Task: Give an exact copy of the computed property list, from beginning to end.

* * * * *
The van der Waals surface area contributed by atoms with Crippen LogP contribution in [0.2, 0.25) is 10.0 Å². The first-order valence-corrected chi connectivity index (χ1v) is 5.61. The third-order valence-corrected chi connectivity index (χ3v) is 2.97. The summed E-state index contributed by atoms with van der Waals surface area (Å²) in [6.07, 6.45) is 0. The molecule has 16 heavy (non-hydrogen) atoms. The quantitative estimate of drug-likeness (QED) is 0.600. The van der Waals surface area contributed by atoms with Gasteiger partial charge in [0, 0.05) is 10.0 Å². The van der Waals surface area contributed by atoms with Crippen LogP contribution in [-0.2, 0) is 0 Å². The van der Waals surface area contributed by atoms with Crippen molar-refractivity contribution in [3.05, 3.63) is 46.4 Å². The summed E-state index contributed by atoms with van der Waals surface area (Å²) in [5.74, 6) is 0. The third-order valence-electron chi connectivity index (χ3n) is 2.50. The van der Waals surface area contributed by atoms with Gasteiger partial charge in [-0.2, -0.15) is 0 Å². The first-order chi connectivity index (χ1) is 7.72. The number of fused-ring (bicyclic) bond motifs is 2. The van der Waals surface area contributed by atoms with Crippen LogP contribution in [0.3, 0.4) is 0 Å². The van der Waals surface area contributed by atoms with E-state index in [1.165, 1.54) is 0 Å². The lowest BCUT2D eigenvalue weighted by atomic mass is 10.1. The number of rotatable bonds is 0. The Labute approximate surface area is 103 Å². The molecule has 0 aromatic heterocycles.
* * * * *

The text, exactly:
The van der Waals surface area contributed by atoms with Crippen LogP contribution in [0.2, 0.25) is 10.0 Å². The first-order valence-corrected chi connectivity index (χ1v) is 5.61. The third-order valence-corrected chi connectivity index (χ3v) is 2.97. The summed E-state index contributed by atoms with van der Waals surface area (Å²) in [6.07, 6.45) is 0. The molecule has 16 heavy (non-hydrogen) atoms. The quantitative estimate of drug-likeness (QED) is 0.600. The van der Waals surface area contributed by atoms with Gasteiger partial charge in [0, 0.05) is 10.0 Å². The van der Waals surface area contributed by atoms with Crippen LogP contribution in [-0.2, 0) is 0 Å². The van der Waals surface area contributed by atoms with Crippen molar-refractivity contribution in [3.05, 3.63) is 46.4 Å². The summed E-state index contributed by atoms with van der Waals surface area (Å²) in [5.74, 6) is 0. The third-order valence-electron chi connectivity index (χ3n) is 2.50. The van der Waals surface area contributed by atoms with Gasteiger partial charge in [-0.2, -0.15) is 0 Å². The first-order chi connectivity index (χ1) is 7.72. The number of fused-ring (bicyclic) bond motifs is 2. The van der Waals surface area contributed by atoms with Crippen LogP contribution in [0.3, 0.4) is 0 Å². The van der Waals surface area contributed by atoms with E-state index in [1.165, 1.54) is 0 Å². The lowest BCUT2D eigenvalue weighted by atomic mass is 10.1. The number of rotatable bonds is 0. The Labute approximate surface area is 103 Å². The molecule has 0 aromatic heterocycles.